Published online 1 April 2009 | Nature 458, 561 (2009) | doi:10.1038/458561b


Retracted paper rattles Korean science

Authors disagree over work aimed at gene therapy for diabetes.

A retracted paper suggested that gene therapy could be used to treat type 1 diabetes.A retracted paper suggested that gene therapy could be used to treat type 1 diabetes.M. DONNE/SPL

Nature this week is retracting a 2000 paper that promised an advance in diabetes treatment using gene therapy. Confusion surrounding the paper, including allegations about fraudulent data, continues to afflict the South Korean science community.

The paper's authors, led by Hyun Chul Lee of Yonsei University in Seoul, claimed to have created a treatment for type 1 diabetes, a condition in which the immune system destroys the insulin-producing cells needed to regulate glucose levels. Lee's team used a recombinant virus to introduce a gene for an insulin analogue into diabetic rats and mice, which was expressed in response to blood glucose levels and alleviated symptoms. The team suggested the treatment could be adapted for humans (H. C. Lee et al. Nature 408, 483–488; 2000).

Now, having yet to repeat the experiment, Lee has asked Nature to retract the paper (see page 660). I don't know the reason why the experiments are not reproducible, says Lee. He suggests that the original gene construct, pLPK-SIA a combination of the virus vector, the insulin analogue and a promoter that regulates the expression of the analogue in response to glucose levels — might have mutated after the original experiment.

The background to the retraction is contentious. A researcher who joined the laboratory in 2001 tried and failed to initiate preclinical trials in bigger animals such as dogs and monkeys. But the researcher, who does not want to be identified for fear that acting as a whistleblower could harm his career, says he didn't find any pLPK-SIA in the laboratory, so with another researcher in the lab he tried to remake it according to the methods section from the original paper. Lacking essential ingredients, they eventually gave up.

The anonymous researcher says one of the paper's authors, Su-Jin Kim, who created the gene construct before moving to the University of Calgary in Canada, refused to send him samples. Kim says she deferred on this matter to her new boss, Ji-Won Yoon. The researcher, however, says that in e-mail exchanges, Yoon told him to ask Kim for samples. Yoon, also a co-author on the Nature paper, died in 2006.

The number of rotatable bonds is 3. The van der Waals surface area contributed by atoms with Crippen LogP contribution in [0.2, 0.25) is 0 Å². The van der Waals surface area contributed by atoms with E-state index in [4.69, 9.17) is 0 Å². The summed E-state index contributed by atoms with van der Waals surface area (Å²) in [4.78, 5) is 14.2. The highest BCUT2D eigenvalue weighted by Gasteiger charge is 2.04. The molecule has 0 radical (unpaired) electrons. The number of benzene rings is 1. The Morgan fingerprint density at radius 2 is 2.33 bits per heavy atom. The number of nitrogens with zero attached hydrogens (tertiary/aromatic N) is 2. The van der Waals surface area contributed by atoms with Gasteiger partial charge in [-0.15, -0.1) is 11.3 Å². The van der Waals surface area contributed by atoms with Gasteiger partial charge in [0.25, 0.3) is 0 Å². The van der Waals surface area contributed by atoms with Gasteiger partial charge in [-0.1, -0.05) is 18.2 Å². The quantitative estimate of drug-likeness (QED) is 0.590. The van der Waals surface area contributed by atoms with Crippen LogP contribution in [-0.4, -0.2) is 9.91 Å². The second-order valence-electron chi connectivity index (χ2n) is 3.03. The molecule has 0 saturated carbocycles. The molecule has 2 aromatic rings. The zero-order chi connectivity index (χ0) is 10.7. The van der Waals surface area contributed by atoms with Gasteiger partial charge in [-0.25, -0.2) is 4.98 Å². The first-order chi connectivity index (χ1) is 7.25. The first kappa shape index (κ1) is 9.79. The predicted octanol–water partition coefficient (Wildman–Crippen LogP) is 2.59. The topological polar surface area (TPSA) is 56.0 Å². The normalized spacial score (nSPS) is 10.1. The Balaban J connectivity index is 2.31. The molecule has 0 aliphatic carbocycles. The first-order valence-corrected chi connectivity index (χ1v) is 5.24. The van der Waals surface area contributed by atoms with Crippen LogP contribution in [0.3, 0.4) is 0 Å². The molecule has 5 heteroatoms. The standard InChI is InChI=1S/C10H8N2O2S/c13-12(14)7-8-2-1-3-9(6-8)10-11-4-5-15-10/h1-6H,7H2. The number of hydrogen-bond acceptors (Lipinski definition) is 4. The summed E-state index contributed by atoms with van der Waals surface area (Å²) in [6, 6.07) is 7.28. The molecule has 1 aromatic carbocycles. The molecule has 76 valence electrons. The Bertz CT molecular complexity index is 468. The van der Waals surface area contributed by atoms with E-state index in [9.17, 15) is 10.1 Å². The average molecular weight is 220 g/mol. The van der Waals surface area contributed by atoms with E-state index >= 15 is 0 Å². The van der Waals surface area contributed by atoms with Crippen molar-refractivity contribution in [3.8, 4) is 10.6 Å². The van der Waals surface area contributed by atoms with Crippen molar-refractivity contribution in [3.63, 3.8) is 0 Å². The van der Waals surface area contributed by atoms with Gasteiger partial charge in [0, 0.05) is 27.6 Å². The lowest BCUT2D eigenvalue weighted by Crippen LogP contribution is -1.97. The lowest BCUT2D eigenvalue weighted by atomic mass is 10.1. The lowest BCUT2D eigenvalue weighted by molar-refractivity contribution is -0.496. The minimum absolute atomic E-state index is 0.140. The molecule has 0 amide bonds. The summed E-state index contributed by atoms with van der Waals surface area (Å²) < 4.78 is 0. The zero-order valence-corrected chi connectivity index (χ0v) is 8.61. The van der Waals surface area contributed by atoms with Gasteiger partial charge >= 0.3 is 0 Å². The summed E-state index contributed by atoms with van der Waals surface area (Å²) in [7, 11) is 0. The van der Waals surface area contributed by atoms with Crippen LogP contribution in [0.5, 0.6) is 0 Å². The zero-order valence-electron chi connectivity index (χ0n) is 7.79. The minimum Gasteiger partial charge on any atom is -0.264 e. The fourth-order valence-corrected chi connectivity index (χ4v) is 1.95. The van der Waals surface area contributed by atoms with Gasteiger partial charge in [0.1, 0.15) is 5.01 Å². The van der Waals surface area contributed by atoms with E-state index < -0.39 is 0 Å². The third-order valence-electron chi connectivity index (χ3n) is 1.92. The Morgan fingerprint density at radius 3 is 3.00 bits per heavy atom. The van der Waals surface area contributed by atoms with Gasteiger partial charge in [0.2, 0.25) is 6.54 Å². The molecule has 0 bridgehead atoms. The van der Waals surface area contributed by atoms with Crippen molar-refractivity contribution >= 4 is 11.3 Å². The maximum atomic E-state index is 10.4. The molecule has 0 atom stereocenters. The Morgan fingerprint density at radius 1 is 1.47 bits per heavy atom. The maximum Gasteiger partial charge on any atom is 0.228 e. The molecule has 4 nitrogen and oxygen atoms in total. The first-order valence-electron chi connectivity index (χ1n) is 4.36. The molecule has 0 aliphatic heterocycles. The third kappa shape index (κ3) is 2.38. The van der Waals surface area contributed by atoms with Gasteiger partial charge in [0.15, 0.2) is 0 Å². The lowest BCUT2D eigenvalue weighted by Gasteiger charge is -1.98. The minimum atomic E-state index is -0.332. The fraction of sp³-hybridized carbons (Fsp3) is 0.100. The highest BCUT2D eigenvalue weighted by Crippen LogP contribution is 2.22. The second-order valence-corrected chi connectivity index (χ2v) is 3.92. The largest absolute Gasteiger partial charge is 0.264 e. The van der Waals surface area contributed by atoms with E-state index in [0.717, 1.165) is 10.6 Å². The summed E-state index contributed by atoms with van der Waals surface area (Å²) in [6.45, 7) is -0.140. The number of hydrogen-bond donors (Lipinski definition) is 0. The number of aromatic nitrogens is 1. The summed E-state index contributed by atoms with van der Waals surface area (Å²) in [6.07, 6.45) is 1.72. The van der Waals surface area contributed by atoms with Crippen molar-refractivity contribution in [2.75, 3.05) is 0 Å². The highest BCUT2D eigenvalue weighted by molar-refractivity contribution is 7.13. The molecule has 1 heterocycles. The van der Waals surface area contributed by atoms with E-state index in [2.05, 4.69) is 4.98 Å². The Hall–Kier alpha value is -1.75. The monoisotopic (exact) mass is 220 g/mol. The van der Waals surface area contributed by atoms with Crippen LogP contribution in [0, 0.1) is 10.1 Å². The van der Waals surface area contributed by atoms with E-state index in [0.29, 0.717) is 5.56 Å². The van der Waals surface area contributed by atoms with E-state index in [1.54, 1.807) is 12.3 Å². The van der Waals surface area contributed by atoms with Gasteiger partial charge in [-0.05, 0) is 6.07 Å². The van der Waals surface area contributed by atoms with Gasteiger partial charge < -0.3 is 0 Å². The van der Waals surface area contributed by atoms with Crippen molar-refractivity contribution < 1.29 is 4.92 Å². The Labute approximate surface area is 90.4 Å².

Lee fired the anonymous researcher in August 2005, citing unhappiness with his work. Lee says that in 2008 the researcher threatened to disclose faults in the paper unless given money, grants and a new job. The researcher admits that he asked for a new position as compensation for losing what he calls four-and-a-half years trying to reproduce the results. He alleges that he was fired after advising Lee to retract the paper, which Lee denies.

In April 2008, Yonsei University started an investigation, chaired by chemist Won-Yong Lee. On 30 December the committee recommended a retraction based on multiple points, including the apparent duplication of figures and the fact that it could not confirm the key construct existed when the experiment was carried out. Won-Yong Lee says that the committee members examined Kim's lab notes and thesis, and alleges that the duplication was more than a simple mistake, including the reuse of data as well as cutting, pasting and otherwise adjusting figures. In addition, the pLPK-SIA found in the laboratory and deposited at a cell-line bank had mutations that would make the plasmid non-functional, Won-Yong Lee wrote in an e-mail to Nature 's news team.

The committee says that Kim and Yoon tried to reproduce the experiments; Kim, who is now at the University of British Columbia in Vancouver, says she did not, and didn't know there was a problem until last year. She says she has some of the pLPK-SIA and that the problems with figures were probably a mistake made when forwarding to colleagues, or in labelling. She faults the committee for choosing to rely on the memory of witnesses who were testifying about experiments that took place 8–10 years ago. Kim refused to sign the retraction letter, calling the original experiment a success, based on lab notes. She also filed an injunction, currently under consideration in the Seoul District Court, to prevent the university releasing its full report.

Nature 's policy is that it will permit retraction of a paper without the sign-on of all authors, while making clear which authors disagree with the retraction. A Nature spokesperson notes that underlying problems with a paper, if they exist, can be difficult to detect through standard peer review.

Won-Yong Lee says that the university ethics committee will decide whether any of the researchers involved will be censured after the court reaches a decision, expected within a few months, regarding the injunction.


The anonymous researcher faults the committee for, in his view, refusing to investigate several other alleged problems with the paper. Two months ago, he sent a letter of complaint to the Korea Research Foundation, which funded the research, but has yet to hear back. Yonsei University investigated into the case in a way that generated minimal damage against Yonsei University, he comments. Won-Yong Lee disagrees strongly, saying that the committee had members from other institutions that had no vested interest in protecting Yonsei University or Hyun Chul Lee.

The researcher and Kim agree that reproducing the experiment would resolve the situation. Kim says she will ask her current boss to share pLPK-SIA samples with other researchers to do just that. 

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